George Bernard Shaw to Ellen Terry

    In the summer of 1892 the vivacious and beautiful British actress Ellen Terry exchanged a few letters with George Bernard Shaw, then a witty music critic. At first they wrote about an Italian soprano, a protégé of Ellen Terry, then they ranged over more personal topics. Shaw was 36 and had not yet made his name; Terry, at 45, was an international star. Shaw's letters moved quickly from being, as Ellen described the, "stiff and prim," to cosy intimate exchanges that delighted both of them. After a while, Shaw stopped writing, but not before he had made the declaration that Ellen Terry had

"all the nameless charm, all the skill, all the force, in a word, all the genius"

need to play Ibsen, the Norwegian dramatist who represented the new theater in the 1890's. He thought that as Sir Henry Irving's leading lady she was wasting herself in inept productions played in an outdated, though fashionable, theatrical style. In spite of all that, Shaw said, she had created her own

"incomparable self...irresistible Ellen."

    Three years later, in March 1895, Ellen Terry revived the correspondence. By this time Shaw was a controversial dramatist himself, interested in writing plays with strong parts for women. The state of the theatre became a central theme in their intimate exchanges. It was, as Shaw described it,

"a paper courtship...perhaps the pleasantest and most enduring of all courtships."

    Shaw and Terry carefully avoided meeting, though they only lived 20 minutes apart. Instinct told them that meeting might spoil their open, playful delight in each other. Shaw, of course, saw Ellen on the stage, and her likeness often appeared in the newspapers and in shop windows. In one of her letters to Shaw, Ellen interrogated a photograph of him in an attempt to get closer to the real man:

"So this is you, is it G.B.S? well turn your eyes round to me, and don't hide your mouth (for that tells all about one!)...Is that your ear? I don't like it. It's rather like mine, but so much the worse for both of us. A lovely forehead...And your eyes? Look at me! Nicely cut nose, a jolly chin...And you are red! So am I, now..."

Her tone is a subtle mix of bold actress and coy lover--or perhaps even of a fond mother--musing on a photograph. There was a good deal of the maternal in Ellen's attitude to Shaw. He, for his part, clearly enjoyed being amorous in his letters. In October 1896, he wrote to Ellen:

"Everything real in life is based on need: just so far as you need me I have you tightly in my arms; beyond that I am only a luxury..."

and then went on to describe his "love affairs" Ellen, whose experience of men was more thorough than Shaw's of women, responded with a simpler honesty:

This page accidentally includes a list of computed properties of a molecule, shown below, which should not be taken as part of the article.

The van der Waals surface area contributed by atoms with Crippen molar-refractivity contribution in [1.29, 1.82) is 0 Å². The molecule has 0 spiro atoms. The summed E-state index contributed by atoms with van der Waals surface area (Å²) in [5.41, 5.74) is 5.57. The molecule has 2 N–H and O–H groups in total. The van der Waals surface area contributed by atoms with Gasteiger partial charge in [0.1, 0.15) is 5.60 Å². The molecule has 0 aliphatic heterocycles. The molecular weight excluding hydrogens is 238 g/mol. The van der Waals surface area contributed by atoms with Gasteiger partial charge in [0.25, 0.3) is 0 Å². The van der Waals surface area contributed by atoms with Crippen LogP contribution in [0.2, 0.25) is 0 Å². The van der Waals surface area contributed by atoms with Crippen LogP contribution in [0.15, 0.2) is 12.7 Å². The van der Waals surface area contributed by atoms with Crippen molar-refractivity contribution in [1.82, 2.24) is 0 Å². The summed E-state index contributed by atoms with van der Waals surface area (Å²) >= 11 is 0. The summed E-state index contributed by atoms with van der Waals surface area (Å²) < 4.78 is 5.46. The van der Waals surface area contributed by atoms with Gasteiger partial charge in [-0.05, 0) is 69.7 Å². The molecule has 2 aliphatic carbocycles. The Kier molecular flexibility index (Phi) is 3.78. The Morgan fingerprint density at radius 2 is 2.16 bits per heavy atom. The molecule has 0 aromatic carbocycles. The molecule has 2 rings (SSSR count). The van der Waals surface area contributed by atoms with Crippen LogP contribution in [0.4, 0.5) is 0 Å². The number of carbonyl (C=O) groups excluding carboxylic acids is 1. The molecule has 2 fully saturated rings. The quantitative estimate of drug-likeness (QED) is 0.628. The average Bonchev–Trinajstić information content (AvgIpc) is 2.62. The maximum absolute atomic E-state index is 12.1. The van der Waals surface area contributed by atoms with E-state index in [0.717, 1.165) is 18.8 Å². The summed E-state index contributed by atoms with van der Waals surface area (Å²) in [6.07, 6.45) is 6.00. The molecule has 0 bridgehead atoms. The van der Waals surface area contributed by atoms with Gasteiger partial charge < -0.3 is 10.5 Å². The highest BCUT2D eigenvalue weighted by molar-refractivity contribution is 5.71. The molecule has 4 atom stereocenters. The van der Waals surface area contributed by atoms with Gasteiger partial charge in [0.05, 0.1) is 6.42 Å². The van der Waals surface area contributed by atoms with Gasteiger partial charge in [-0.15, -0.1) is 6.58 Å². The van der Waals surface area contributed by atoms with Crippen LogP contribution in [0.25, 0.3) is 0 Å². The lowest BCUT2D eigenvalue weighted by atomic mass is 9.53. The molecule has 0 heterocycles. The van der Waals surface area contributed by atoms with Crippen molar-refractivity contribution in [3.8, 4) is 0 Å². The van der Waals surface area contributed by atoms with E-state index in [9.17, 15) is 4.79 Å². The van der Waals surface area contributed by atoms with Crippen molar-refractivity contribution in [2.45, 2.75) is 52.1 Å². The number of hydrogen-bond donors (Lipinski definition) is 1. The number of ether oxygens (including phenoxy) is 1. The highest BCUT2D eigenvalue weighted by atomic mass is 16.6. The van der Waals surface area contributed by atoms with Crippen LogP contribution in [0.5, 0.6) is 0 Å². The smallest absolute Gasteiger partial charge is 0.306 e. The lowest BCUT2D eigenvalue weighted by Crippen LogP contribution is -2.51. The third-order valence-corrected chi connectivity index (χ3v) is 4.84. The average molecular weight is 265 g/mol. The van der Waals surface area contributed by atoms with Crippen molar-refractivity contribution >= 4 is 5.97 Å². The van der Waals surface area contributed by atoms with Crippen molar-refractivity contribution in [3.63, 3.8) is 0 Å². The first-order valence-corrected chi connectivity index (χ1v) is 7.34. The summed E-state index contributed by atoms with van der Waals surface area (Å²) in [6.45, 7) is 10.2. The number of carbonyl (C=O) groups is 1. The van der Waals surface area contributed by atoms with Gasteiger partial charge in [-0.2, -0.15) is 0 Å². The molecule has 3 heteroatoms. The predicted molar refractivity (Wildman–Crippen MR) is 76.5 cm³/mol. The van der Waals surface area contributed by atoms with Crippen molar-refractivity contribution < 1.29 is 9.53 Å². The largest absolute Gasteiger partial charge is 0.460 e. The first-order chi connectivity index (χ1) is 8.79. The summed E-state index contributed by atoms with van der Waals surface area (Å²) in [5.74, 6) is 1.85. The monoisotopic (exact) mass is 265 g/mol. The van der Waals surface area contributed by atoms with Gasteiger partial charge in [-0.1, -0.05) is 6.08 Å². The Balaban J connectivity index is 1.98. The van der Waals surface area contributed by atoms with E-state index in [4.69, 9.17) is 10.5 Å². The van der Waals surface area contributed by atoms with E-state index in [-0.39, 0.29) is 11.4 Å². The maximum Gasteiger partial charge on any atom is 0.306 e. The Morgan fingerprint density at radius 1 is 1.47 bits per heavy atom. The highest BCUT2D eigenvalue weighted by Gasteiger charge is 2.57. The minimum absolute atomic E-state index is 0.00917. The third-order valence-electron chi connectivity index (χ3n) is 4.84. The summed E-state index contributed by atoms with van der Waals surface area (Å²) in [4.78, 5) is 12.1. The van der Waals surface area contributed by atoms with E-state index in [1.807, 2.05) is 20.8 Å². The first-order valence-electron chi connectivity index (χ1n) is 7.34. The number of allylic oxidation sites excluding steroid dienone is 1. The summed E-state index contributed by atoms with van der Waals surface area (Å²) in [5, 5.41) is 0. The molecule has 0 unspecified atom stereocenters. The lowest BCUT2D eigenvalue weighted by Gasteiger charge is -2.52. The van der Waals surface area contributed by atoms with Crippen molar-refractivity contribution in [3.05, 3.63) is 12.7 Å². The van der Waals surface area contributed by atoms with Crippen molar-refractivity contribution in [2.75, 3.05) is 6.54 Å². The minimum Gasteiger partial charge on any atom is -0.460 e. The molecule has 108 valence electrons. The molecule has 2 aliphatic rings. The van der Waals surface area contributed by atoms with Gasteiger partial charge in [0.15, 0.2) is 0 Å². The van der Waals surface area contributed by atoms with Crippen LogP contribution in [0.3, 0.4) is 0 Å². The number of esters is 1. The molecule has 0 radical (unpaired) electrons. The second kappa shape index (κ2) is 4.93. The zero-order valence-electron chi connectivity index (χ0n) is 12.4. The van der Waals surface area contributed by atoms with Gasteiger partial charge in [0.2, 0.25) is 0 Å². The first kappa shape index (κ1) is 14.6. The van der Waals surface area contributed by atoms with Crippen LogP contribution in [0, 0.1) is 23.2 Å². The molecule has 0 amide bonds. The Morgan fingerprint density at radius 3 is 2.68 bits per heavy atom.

"I'll wait until you 'need' me, and then I'll mother you. That's the only unselfish love. I've never been admired or loved (properly) but one and a half times in my life, and I am perfectly sick of loving. All on one side isn't fair."

The letters from this period suggest that neither one felt sure of where they stood.
    The correspondence reached its peak in 1897--the year of the letter abridged here--when they were writing approximately every three days to each other. In another letter about that time Shaw wrote:

"Lord, what a supernal night it was last night in the train and coming home. A ten inch moon, a limelight sky, nightingales, everything wonderful. Today, the same clearness and an Italian heat...I finished the revision of 'Mrs. Warren' yesterday. And now I must do some work. But--to sustain me in it--keep on loving me (if you ever did) my Ellenest--love me hard, love me soft, and deep, and sweet, and for ever and ever and ever."

A year later the affection remained, but the letters contained more talk of the theatre. Perhaps Shaw was distracted by the green-eyed Irish millionairess, Charlotte Payne-Townsend, whom he met in 1896 and often talked about in his letters to Ellen. On June 1, 1898, Shaw and Charlotte were married. Ellen wrote, apparently without jealously,

"How splendid! What intrepidity to make such a courageous bid for happiness. Into it you both go! Eyes wide open! An example to the world, and may all the gods have you in their keeping."

However, in the months that followed, the,

"perfect fury for writing letters to each other,"

as Ellen called it, slackened, and the content of their letters focused on new plays and theatre gossip. In 1902 Shaw invited her to play Lady Cecily in Captain Brassbound's Conversion, a part he wrote with Ellen in mind. In her autobiography, she suggested that her letters must have been "good copy" because Lady Cecily's character came entirely from them. Ellen declined the part, but met Shaw for the first time at the opening of the production.

"He was quite unlike what I had imagined from his letters,"

she said enigmatically. In 1906 she finally played Lady Cecily on stage and found Shaw,

"wonderfully patient at rehearsals...a good, kind, gentle creature."

For one who had been such a close confidante, she summed him up rather curiously in 1908:

"It doesn't answer to take Bernard Shaw seriously. He is not a man of conviction.

    Shaw, for his part, commented on the whole correspondence when it was published in 1931, three years after Ellen's death:

"...a clever woman's most amusing toys are interesting men."

    The letter romance had its season. If Shaw and Ellen Terry grew more distant with time, they could at least enjoy the memory of an intimacy some never experience.




Text from
Famous Love Letters
Messages of Intimacy and Passion
Edited by Ronald Tamplin